Objectives—To assess methods of detecting environmental
contamination with Salmonella organisms
and evaluate a cleaning and disinfection protocol for
horse stalls in a veterinary teaching hospital.
Sample Population—37 horses with diarrhea likely
to be caused by Salmonella infection and their stall
Procedures—Fecal samples were collected from horses
daily during hospitalization; samples were obtained
from stall sites after cleaning and application of disinfectants.
Fecal and environmental samples were cultured
for Salmonella spp and tested via polymerase
chain reaction (PCR) assay to detect Salmonella DNA.
Results—1 horse died and 2 were discharged prior to
sample collection. Fecal samples from 9 of 34 horses
yielded growth of Salmonella organisms on bacteriologic
culture, and 23 yielded positive results via PCR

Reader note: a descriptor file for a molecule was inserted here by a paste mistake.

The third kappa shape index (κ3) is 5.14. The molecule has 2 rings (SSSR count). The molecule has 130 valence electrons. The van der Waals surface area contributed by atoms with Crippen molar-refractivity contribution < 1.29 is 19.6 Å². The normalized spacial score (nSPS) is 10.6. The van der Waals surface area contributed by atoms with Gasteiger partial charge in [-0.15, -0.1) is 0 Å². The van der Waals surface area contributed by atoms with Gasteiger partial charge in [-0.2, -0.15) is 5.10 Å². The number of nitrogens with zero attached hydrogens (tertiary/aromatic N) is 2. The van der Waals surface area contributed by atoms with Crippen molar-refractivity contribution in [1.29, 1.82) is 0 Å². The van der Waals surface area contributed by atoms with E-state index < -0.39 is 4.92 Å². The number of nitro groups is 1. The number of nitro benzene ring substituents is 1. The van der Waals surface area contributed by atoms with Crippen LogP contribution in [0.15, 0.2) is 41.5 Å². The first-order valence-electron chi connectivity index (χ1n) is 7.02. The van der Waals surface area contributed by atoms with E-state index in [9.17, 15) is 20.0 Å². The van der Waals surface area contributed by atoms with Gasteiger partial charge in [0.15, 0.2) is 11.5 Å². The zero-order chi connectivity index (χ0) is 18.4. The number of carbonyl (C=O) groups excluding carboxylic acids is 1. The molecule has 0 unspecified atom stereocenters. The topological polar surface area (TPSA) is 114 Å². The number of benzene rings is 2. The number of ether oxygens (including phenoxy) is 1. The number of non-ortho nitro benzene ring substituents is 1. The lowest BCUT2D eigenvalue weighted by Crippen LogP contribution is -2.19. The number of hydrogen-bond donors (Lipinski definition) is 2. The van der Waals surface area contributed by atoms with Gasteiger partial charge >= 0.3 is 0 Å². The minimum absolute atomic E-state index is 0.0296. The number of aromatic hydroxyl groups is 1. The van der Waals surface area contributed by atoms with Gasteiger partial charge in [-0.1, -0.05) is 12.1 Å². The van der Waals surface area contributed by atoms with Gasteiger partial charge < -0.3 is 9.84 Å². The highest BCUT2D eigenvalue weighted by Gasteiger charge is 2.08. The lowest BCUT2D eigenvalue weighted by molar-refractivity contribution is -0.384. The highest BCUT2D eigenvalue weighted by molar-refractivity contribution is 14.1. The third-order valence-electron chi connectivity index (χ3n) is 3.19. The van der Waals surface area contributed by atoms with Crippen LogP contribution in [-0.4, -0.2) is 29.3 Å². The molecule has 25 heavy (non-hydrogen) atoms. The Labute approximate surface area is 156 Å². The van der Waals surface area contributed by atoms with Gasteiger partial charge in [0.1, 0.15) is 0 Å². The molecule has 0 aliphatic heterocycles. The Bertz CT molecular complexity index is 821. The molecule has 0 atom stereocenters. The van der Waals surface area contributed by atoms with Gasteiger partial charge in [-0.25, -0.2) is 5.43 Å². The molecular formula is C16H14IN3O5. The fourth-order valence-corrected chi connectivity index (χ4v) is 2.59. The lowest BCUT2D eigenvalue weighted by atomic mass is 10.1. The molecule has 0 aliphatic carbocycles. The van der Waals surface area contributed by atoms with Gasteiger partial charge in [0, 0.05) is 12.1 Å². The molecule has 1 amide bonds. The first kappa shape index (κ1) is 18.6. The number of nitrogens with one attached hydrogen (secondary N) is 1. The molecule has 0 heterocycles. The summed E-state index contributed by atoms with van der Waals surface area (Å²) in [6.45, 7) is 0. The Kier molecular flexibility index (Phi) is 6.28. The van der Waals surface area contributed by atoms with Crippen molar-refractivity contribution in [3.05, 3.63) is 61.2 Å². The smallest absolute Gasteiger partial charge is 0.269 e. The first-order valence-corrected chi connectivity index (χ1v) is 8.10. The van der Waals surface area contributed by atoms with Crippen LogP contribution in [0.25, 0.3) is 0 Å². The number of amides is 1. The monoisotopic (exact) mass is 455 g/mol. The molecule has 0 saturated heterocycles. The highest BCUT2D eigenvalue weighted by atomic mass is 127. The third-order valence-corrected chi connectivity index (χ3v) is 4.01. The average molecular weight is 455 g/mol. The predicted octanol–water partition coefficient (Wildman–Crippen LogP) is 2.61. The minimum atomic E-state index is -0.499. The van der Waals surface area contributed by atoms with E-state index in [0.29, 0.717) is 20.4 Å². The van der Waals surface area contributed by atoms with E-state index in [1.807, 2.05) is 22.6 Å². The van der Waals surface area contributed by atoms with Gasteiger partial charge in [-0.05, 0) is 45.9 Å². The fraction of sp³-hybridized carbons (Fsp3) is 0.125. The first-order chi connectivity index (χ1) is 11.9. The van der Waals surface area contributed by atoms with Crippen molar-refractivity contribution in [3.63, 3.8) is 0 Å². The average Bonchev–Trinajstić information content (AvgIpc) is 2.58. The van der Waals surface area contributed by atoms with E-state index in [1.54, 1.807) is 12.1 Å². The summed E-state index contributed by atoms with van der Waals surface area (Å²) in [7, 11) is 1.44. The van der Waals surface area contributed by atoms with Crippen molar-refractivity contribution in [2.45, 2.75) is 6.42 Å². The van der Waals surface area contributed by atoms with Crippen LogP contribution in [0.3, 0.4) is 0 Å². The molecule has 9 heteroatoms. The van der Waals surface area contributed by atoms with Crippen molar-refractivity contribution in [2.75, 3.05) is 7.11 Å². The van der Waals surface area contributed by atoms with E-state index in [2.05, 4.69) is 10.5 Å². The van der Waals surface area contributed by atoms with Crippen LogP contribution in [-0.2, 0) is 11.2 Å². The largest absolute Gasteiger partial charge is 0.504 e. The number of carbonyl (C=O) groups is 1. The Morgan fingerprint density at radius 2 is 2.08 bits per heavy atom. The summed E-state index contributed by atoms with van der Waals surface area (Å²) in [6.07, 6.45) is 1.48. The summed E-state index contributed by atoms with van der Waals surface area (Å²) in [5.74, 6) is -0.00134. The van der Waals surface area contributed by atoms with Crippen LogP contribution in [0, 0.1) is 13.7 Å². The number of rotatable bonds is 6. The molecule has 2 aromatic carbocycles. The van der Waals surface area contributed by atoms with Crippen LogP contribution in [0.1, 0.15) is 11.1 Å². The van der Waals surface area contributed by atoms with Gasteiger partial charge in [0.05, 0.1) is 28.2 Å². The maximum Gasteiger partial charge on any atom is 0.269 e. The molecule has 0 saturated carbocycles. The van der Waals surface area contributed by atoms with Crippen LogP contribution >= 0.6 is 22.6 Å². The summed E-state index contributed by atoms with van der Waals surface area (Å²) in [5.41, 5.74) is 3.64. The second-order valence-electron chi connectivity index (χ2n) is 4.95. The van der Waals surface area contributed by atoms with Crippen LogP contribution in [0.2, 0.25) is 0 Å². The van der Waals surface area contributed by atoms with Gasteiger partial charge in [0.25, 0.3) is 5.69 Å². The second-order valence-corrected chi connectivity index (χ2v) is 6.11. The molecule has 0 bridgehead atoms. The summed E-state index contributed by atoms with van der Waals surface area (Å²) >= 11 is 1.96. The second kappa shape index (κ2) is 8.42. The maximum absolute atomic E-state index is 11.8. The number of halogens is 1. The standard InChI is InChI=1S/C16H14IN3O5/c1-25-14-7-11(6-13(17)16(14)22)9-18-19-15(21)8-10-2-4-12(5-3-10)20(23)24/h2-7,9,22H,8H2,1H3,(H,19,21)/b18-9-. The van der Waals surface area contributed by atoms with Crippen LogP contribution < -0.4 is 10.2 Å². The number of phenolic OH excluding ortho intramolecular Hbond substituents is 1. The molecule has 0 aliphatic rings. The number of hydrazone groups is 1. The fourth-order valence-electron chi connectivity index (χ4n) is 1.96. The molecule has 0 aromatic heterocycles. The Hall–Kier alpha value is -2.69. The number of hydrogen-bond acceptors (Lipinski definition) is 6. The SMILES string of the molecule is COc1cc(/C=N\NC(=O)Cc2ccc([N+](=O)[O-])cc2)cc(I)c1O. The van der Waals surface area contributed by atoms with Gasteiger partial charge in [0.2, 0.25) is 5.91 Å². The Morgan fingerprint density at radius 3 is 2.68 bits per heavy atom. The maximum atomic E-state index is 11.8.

assay on ≥ 1 occasion. Among environmental samples
from 21 stalls, salmonellae were detected at ≥ 1 stall
site on 6 of 78 occasions, and ≥ 1 stall site yielded positive
results via PCR assay on 69 of 77 occasions.
Salmonella DNA was detected more frequently in samples
of stall drains, cracks, and corners. Salmonella spp
were cultured from samples of 3 stalls after both initial
and second cleaning and disinfection cycles, but no
organisms were detected in samples obtained after
use of a peroxygen disinfectant.
Conclusions and Clinical Relevance—Results suggest
that stalls in which horses with salmonellosis were
housed should only be used to accommodate newly
hospitalized horses after samples (collected after 2
cycles of cleaning and disinfection) from drains, cracks,
and corners yield negative results on bacteriologic culture.
(J Am Vet Med Assoc 2003;223:1640–1644)